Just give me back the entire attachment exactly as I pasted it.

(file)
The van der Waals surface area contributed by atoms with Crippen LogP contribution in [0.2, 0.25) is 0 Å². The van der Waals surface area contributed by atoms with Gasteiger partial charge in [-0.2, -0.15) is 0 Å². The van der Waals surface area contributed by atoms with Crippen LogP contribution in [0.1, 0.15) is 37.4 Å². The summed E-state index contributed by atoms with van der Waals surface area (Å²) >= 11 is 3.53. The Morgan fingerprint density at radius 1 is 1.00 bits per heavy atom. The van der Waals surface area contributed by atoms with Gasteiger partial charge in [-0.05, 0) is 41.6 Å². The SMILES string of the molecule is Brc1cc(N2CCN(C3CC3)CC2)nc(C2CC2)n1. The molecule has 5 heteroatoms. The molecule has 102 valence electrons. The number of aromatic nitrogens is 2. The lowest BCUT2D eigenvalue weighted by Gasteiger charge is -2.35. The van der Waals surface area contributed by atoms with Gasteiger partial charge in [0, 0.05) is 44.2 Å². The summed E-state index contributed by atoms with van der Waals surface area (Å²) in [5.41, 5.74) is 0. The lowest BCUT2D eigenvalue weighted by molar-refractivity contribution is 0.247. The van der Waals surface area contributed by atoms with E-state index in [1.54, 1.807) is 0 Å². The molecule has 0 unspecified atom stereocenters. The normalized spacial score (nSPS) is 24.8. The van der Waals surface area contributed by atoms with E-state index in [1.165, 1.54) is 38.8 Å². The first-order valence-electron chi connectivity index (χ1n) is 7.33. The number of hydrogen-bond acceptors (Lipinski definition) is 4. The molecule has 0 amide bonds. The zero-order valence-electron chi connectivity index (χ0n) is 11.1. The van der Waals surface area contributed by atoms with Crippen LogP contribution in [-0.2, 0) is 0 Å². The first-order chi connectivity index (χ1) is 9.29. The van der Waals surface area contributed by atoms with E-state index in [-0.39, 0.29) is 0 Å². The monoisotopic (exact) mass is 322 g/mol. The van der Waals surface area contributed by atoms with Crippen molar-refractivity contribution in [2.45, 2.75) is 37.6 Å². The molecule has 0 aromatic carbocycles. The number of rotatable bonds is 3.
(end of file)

The van der Waals surface area contributed by atoms with Crippen LogP contribution in [0.2, 0.25) is 0 Å². The van der Waals surface area contributed by atoms with Gasteiger partial charge in [-0.2, -0.15) is 0 Å². The van der Waals surface area contributed by atoms with Crippen LogP contribution in [0.1, 0.15) is 37.4 Å². The summed E-state index contributed by atoms with van der Waals surface area (Å²) >= 11 is 3.53. The Morgan fingerprint density at radius 1 is 1.00 bits per heavy atom. The van der Waals surface area contributed by atoms with Gasteiger partial charge in [-0.05, 0) is 41.6 Å². The SMILES string of the molecule is Brc1cc(N2CCN(C3CC3)CC2)nc(C2CC2)n1. The molecule has 5 heteroatoms. The molecule has 102 valence electrons. The number of aromatic nitrogens is 2. The lowest BCUT2D eigenvalue weighted by Gasteiger charge is -2.35. The van der Waals surface area contributed by atoms with Gasteiger partial charge in [0, 0.05) is 44.2 Å². The summed E-state index contributed by atoms with van der Waals surface area (Å²) in [5.41, 5.74) is 0. The lowest BCUT2D eigenvalue weighted by molar-refractivity contribution is 0.247. The van der Waals surface area contributed by atoms with E-state index in [1.54, 1.807) is 0 Å². The molecule has 0 unspecified atom stereocenters. The normalized spacial score (nSPS) is 24.8. The van der Waals surface area contributed by atoms with E-state index in [1.165, 1.54) is 38.8 Å². The first-order valence-electron chi connectivity index (χ1n) is 7.33. The number of hydrogen-bond acceptors (Lipinski definition) is 4. The molecule has 0 amide bonds. The zero-order valence-electron chi connectivity index (χ0n) is 11.1. The van der Waals surface area contributed by atoms with Crippen LogP contribution in [-0.2, 0) is 0 Å². The first-order chi connectivity index (χ1) is 9.29. The van der Waals surface area contributed by atoms with E-state index in [-0.39, 0.29) is 0 Å². The monoisotopic (exact) mass is 322 g/mol. The van der Waals surface area contributed by atoms with Crippen molar-refractivity contribution in [2.45, 2.75) is 37.6 Å². The molecule has 0 aromatic carbocycles. The number of rotatable bonds is 3.